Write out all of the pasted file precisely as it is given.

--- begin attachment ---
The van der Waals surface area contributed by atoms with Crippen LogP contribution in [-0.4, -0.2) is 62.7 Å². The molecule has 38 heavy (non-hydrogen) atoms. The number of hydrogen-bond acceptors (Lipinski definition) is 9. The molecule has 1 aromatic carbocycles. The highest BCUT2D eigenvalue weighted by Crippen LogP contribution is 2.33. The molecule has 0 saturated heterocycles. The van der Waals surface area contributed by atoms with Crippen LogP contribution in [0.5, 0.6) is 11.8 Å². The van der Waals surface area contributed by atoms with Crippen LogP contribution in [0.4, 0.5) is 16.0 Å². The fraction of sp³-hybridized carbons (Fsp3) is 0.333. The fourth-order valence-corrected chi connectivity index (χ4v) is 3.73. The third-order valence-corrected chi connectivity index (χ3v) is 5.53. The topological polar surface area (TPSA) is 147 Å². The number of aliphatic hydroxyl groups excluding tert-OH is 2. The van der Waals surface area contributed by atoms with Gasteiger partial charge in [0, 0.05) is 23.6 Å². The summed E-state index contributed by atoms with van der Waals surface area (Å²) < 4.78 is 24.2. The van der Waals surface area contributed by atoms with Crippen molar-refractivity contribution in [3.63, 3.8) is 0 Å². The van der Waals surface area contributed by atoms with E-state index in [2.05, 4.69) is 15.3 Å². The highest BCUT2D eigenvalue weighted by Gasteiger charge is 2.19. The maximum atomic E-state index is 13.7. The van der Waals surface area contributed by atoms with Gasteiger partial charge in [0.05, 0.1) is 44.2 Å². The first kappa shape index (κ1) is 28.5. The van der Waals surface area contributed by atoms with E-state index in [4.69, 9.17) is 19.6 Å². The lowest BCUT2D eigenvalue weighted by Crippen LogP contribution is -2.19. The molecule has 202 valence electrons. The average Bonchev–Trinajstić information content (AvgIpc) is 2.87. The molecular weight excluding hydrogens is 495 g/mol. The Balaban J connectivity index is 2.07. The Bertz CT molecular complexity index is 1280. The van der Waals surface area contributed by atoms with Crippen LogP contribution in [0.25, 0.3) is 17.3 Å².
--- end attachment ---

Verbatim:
The van der Waals surface area contributed by atoms with Crippen LogP contribution in [-0.4, -0.2) is 62.7 Å². The molecule has 38 heavy (non-hydrogen) atoms. The number of hydrogen-bond acceptors (Lipinski definition) is 9. The molecule has 1 aromatic carbocycles. The highest BCUT2D eigenvalue weighted by Crippen LogP contribution is 2.33. The molecule has 0 saturated heterocycles. The van der Waals surface area contributed by atoms with Crippen LogP contribution in [0.5, 0.6) is 11.8 Å². The van der Waals surface area contributed by atoms with Crippen LogP contribution in [0.4, 0.5) is 16.0 Å². The fraction of sp³-hybridized carbons (Fsp3) is 0.333. The fourth-order valence-corrected chi connectivity index (χ4v) is 3.73. The third-order valence-corrected chi connectivity index (χ3v) is 5.53. The topological polar surface area (TPSA) is 147 Å². The number of aliphatic hydroxyl groups excluding tert-OH is 2. The van der Waals surface area contributed by atoms with Gasteiger partial charge in [0, 0.05) is 23.6 Å². The summed E-state index contributed by atoms with van der Waals surface area (Å²) < 4.78 is 24.2. The van der Waals surface area contributed by atoms with Crippen molar-refractivity contribution in [3.63, 3.8) is 0 Å². The van der Waals surface area contributed by atoms with E-state index in [2.05, 4.69) is 15.3 Å². The highest BCUT2D eigenvalue weighted by Gasteiger charge is 2.19. The maximum atomic E-state index is 13.7. The van der Waals surface area contributed by atoms with Gasteiger partial charge in [0.05, 0.1) is 44.2 Å². The first kappa shape index (κ1) is 28.5. The van der Waals surface area contributed by atoms with E-state index in [4.69, 9.17) is 19.6 Å². The lowest BCUT2D eigenvalue weighted by Crippen LogP contribution is -2.19. The molecule has 202 valence electrons. The average Bonchev–Trinajstić information content (AvgIpc) is 2.87. The molecular weight excluding hydrogens is 495 g/mol. The Balaban J connectivity index is 2.07. The Bertz CT molecular complexity index is 1280. The van der Waals surface area contributed by atoms with Crippen LogP contribution in [0.25, 0.3) is 17.3 Å².